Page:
I think this "show down" can happen in many contexts, and not always a black male student to a white female teacher. I think this happens with many male student/female teacher relationships, no matter the race. I think it is, however, more likely to happen to a teacher who does not hold students accountable or believes in them. Maybe it is a rite of passage for some black students in some communities, but I think it all comes down to the relationship between teacher and student, and the student's upbringing (both at home and school). I can tell you I'll have a black (mixed) son soon, and if I ever find out he did that to a teacher, he will be in some serious trouble.

  • neniaf
    Lv 7
    1 decade ago

    I haven't noticed it with regard to female teachers of any race, but I have noticed it in response to white male teachers. I would imagine that any teacher with low expectations of any student would be resented, and if you keep in mind that most of the schoolteachers in the U.S. are, in fact, white females, there may be a disproportionate number of them who have that kind of attitude.

    I do think we need to consider where a student is coming from in his/her unacceptable behavior, but that doesn't mean that we accept unacceptable behavior from anyone. The boundaries have to be made clear, but we can do that in a caring way, rather than being incredibly harsh with punishments. Certainly anyone who teaches teens and cares about them realizes that you need to recognize certain rites of passage which will occur, but that doesn't mean that you just allow them to behave badly without calling them on it. In fact, if you fail to punish a student for breaking the rules, you are in effect demonstrating low expectations of that student, which is what this author says is the problem to begin with!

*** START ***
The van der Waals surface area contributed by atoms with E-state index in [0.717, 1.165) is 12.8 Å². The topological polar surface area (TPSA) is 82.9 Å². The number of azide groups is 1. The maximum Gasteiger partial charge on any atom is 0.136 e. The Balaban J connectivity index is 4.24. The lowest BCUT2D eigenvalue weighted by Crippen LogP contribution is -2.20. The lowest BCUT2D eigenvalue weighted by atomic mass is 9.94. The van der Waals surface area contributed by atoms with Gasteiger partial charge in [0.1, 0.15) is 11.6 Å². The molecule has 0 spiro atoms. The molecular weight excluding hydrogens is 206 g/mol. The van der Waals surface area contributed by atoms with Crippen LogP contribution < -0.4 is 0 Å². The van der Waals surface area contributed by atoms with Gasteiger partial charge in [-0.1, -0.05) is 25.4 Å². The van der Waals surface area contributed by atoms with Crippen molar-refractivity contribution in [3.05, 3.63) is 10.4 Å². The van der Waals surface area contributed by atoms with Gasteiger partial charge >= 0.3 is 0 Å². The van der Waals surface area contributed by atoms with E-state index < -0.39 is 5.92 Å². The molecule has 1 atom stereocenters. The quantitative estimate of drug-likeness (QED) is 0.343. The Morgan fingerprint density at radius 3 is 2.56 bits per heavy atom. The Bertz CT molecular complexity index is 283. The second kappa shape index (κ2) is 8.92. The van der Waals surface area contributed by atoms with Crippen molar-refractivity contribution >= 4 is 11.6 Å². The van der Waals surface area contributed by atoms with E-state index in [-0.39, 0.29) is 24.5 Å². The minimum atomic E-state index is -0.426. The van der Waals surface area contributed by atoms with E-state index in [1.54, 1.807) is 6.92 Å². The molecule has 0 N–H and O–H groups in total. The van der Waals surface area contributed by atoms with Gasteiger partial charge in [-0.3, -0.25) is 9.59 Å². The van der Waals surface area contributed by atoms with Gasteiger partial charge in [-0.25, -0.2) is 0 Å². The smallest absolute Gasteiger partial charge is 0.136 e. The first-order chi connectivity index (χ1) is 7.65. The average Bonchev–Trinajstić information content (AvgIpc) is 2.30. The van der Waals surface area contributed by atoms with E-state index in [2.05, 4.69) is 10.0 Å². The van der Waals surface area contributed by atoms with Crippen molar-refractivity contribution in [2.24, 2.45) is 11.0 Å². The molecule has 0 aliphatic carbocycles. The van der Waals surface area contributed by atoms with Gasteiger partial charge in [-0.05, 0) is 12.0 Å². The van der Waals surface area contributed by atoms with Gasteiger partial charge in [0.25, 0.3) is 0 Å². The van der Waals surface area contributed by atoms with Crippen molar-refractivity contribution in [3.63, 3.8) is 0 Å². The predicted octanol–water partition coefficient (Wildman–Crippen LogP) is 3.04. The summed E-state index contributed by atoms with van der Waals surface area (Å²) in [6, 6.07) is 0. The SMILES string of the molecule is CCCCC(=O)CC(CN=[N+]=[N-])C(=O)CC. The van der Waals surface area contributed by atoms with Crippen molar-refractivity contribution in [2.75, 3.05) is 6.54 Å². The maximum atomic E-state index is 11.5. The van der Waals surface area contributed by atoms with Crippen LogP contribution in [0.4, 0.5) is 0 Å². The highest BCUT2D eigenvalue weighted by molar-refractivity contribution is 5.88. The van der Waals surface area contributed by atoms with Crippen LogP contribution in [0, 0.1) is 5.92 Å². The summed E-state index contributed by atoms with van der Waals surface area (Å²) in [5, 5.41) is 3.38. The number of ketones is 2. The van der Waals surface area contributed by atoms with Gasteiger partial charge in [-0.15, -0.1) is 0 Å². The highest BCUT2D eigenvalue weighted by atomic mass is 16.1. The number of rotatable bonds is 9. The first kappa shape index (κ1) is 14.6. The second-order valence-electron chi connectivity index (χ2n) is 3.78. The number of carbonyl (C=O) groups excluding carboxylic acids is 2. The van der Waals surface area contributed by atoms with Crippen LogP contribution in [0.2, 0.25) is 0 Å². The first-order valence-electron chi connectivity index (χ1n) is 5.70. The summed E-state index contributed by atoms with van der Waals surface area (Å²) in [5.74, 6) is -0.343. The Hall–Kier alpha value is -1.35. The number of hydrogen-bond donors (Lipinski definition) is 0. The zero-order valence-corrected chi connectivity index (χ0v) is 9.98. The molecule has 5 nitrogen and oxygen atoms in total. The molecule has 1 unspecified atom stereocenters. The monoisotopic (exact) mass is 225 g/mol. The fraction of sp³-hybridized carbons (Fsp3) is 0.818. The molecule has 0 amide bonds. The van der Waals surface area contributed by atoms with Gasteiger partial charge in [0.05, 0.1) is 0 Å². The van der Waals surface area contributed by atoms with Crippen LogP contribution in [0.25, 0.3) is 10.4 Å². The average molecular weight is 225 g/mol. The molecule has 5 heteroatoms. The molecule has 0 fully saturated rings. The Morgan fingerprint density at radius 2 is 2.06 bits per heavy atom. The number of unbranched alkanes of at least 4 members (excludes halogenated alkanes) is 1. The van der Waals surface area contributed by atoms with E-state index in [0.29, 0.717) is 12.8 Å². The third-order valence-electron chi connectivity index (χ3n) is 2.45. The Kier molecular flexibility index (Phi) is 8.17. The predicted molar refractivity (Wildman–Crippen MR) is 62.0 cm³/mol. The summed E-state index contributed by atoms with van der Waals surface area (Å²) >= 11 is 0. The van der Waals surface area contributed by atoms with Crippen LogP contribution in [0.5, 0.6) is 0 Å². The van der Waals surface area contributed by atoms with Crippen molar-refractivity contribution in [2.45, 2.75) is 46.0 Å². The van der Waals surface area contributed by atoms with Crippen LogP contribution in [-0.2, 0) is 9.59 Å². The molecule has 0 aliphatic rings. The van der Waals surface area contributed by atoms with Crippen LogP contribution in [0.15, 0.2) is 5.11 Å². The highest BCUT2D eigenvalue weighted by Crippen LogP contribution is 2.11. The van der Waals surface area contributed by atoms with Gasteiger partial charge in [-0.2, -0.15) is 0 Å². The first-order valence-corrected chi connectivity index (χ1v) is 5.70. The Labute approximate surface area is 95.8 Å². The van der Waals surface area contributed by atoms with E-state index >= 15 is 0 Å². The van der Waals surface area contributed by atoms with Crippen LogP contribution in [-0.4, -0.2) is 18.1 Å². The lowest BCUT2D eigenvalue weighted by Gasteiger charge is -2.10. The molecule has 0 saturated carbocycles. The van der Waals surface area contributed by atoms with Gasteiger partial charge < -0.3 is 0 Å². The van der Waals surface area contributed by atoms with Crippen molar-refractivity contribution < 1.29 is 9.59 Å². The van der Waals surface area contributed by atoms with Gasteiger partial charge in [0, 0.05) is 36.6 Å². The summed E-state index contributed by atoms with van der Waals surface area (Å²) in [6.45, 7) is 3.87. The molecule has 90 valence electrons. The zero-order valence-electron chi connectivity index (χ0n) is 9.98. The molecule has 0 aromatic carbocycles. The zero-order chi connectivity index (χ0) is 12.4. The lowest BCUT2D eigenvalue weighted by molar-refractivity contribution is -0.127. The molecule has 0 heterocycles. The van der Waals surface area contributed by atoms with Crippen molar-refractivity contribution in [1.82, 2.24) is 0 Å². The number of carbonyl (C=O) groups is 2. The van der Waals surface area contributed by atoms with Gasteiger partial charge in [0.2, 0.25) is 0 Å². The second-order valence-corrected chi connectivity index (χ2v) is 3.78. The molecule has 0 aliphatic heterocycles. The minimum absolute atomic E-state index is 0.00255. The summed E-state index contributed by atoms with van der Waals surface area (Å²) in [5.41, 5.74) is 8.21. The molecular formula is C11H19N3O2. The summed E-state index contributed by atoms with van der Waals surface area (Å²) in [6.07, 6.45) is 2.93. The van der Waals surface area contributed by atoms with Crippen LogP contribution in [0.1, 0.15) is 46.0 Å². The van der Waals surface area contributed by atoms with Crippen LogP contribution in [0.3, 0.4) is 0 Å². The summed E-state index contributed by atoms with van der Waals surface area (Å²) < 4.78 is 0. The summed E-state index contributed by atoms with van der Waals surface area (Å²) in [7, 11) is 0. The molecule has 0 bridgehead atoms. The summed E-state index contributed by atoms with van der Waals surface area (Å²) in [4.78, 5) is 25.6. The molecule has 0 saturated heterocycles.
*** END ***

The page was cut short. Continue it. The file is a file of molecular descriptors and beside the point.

It helps to treat each student as a human being, and to recognize that a student's race, and the history of that race within society, is a part of that human being. It is our job as teachers to help students succeed in society, with recognition of all of the expectations, assumptions, and biases that they (and we) bring into that society. That means both acknowledging who they are and recognizing what society is. You can set rules for everyone and get different reactions to those rules from different students. You can't bend the rules for some people because they react more negatively to them, but you can be understanding of what those rules may represent to them.

  • 1 decade ago

    They can't be allowed to break rules just because of their race or rituals. If it were an Asian "right of passage" to spit on the teacher would we put up with it?

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  • 1 decade ago

    Wow this makes so much sense now that I think back.

    Funny how they don't realize our culture to earn your way through life with mutual respect.

    How do you desegregate people, how do you incorporate them into the rest of society with a mentality like that.

    I don't think it's possible, but then it's easier for a civilized person to act uncivilized, then it is for an uncivilized person to act civilized.